“We had the steaks on Friday, not Thursday. I know because I had a headache on Friday and steaks always giveme a headache.”
“You’re giving me a headache right now. And if you don’t stop interrupting me and correcting me, I’m going to quit talking.”
“I’m just trying to help you. I want you to get your facts right. Boy, you sure are grumpy.”
Joe stood up, mumbled a good-bye, and clomped out of the room.
Sally said, “I don’t know what’s wrong with him. We haven’t been getting along lately. He hardly ever talks to me anymore.”
That’s because she kept shutting him down. He was excited about telling us his story, but with each of her corrections, he lost enthusiasm, until hefinally gave up.
If you tend to be a corrector, ask yourself, “Do I want to be right, or do I want to be loved?” The divorce courts are full of lonely people who were always “right.”
I’m not telling you that you should never correct each other. If someone has made a serious error, pull him or her aside and whisper, “You must have forgotten that Aunt Betty’s new husband doesn’t like to be called by her old husband’s name.” In general, however, unless the slip is a biggie,let itgo.
I was leading a round-table discussion at a MOPS (Mothers of Preschoolers) group. One of the women said, “I’m so upset with my husband! Just before I left the house this morning, he was taking the laundry out of the dryer and was folding the towels all wrong! I’ve shown him how to do it a hundred times, but he never gets it right!”
I formed a “time-out T” with my hands and said, “Whoa Nellie, you’re forgetting the big picture . . . . He’s doing laundry! My husband hasn’t washed a load of towels since Nixon was president.” I took a survey of the other women, and only one of them had a hubby who was laundry literate.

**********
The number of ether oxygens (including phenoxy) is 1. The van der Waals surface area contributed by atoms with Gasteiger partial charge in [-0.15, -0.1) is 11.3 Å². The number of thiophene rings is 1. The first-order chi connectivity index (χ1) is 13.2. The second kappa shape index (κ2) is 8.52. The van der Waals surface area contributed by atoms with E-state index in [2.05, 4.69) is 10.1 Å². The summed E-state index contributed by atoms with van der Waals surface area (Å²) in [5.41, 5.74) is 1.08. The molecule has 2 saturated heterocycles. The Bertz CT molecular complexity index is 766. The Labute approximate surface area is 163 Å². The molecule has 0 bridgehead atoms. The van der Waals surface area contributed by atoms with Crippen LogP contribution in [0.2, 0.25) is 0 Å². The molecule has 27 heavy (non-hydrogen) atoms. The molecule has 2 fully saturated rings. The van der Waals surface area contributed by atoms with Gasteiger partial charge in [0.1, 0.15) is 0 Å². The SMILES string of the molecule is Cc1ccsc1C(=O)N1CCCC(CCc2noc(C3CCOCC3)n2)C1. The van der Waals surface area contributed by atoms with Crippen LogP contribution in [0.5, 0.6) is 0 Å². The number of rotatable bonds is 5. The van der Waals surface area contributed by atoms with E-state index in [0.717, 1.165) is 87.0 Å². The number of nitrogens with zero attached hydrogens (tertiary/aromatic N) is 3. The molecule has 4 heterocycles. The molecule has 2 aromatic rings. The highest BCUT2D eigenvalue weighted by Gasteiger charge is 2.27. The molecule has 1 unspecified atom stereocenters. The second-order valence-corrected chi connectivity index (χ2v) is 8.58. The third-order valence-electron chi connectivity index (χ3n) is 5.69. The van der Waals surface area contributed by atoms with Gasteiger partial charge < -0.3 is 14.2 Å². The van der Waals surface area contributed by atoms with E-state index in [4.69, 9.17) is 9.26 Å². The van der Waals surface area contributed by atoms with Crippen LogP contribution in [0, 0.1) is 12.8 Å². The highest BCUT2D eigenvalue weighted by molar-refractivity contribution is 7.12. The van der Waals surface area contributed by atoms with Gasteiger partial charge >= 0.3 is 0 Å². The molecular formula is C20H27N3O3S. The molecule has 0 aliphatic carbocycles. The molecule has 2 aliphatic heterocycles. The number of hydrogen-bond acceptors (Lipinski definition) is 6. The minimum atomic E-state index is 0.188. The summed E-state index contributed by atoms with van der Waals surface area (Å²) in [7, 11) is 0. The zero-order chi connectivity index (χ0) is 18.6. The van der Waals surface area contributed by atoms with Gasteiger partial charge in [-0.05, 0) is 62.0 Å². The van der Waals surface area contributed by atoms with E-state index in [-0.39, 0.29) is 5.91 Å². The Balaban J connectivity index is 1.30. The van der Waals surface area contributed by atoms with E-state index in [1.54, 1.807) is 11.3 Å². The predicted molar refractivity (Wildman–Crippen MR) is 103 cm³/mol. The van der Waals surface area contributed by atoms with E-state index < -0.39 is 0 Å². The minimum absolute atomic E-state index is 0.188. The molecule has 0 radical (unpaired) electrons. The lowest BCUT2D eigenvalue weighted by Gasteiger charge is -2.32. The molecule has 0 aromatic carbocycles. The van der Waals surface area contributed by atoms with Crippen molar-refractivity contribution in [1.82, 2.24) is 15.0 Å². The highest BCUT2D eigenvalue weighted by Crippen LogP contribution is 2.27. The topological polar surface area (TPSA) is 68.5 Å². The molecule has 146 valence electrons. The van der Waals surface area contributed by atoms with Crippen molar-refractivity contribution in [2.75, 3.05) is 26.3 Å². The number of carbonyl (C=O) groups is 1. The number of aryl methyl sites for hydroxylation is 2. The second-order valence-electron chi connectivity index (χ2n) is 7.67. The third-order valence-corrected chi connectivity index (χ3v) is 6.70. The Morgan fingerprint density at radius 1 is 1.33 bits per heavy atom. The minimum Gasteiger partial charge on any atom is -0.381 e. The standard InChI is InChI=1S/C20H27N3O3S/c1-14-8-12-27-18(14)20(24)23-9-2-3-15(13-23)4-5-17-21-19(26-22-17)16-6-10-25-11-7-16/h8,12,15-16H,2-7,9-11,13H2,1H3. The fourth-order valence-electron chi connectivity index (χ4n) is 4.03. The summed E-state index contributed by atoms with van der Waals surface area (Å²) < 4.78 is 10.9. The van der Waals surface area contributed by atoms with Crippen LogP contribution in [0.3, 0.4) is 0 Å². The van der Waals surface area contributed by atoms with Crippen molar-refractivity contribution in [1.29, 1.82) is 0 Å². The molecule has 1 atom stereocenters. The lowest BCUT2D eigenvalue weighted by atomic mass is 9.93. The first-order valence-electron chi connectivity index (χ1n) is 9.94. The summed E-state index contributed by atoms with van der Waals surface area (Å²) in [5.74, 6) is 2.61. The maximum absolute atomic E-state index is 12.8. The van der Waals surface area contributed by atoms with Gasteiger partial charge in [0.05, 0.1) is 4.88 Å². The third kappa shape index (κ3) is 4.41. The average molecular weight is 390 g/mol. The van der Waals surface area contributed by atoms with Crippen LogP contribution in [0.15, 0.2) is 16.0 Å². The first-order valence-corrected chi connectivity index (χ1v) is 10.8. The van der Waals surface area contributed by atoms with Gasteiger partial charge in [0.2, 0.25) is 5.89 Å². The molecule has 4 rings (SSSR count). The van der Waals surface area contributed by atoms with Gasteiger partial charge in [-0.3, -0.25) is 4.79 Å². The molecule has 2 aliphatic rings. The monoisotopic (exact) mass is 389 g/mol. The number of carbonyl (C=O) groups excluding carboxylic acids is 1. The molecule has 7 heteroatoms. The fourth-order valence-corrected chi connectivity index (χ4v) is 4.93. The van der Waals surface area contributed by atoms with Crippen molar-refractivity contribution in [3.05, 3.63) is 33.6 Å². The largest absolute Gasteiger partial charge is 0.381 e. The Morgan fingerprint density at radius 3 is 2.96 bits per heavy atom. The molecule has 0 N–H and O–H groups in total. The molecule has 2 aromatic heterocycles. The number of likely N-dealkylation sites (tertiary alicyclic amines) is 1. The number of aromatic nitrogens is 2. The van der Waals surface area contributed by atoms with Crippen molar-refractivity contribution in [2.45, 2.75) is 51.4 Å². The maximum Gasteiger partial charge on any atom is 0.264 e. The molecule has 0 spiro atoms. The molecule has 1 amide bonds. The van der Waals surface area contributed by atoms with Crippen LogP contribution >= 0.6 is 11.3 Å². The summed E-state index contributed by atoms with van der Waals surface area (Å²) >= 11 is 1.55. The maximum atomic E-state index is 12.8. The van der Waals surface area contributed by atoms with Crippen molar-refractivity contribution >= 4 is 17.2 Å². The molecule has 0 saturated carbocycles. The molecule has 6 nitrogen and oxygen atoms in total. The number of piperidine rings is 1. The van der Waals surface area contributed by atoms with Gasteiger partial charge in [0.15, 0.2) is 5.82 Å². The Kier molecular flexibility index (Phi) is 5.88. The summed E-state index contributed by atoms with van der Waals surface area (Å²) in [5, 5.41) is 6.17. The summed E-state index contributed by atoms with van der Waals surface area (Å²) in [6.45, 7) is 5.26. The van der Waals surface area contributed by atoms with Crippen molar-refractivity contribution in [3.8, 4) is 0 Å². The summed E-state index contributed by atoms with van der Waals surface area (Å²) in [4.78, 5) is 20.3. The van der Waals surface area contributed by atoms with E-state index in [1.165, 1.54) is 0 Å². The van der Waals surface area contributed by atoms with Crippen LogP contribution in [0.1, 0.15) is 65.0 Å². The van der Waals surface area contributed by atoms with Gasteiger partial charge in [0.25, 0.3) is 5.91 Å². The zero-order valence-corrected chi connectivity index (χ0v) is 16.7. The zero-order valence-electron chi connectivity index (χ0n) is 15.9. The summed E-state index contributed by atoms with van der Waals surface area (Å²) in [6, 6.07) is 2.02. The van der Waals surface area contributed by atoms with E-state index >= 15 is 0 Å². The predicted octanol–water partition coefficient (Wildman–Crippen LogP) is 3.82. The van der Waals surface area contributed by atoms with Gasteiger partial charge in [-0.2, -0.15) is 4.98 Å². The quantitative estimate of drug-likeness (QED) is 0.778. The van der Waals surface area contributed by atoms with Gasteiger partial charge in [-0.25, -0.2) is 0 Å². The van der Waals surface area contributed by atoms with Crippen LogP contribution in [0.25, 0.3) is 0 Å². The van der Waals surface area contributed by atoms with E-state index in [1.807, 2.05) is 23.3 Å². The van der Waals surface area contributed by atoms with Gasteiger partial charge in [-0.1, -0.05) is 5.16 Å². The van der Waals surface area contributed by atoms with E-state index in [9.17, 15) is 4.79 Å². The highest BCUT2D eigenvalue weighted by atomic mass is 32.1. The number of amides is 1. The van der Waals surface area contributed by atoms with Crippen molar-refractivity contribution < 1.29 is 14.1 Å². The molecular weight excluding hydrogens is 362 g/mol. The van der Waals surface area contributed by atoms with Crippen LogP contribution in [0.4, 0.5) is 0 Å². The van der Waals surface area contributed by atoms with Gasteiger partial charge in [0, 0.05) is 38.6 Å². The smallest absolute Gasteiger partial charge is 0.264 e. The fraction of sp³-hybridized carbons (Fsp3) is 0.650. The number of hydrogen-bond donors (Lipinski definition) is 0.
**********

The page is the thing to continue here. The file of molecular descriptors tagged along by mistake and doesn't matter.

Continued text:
“You have a jewel of a husband!” I said. “Next time he’s folding towels, no matter how crooked they are, I think you should give him a big kiss and a ‘Thank you!'”
Do you remember the story of The Boy Who Cried Wolf? If we whine about every little thing, our spouses will tune us out. Then when something serious is troubling us, they won’t hear us.
If we guard against the little verbal foxes and keep our vineyards safe and healthy, the fruits of our marriage will be sweet and tender.
My thoughts ……
Whether we can call them Weeds or little foxes, one thing is certain, they have the ability to ruin our marriages if care is not taken. It’s in our action, our reaction, what we do or that we fail to do……weeds are constantly seeking for an opportunity to grow .
One way women or wives sleep or permit these Weeds is found in every CRITICISM, FINGER POINTING, BLAME SHIFTING & THE NEED TO BE RIGHT.
To prevent these little foxes from destroying everything good about your marriage, you must learn to prevent them. Ask your self this question before you say a word to your husband or react to a situation next time “will my words be nuturing or destroying my marriage “?
You will be suprised at how much less you have to say.
Lack of communication is a weed dont give it a chance.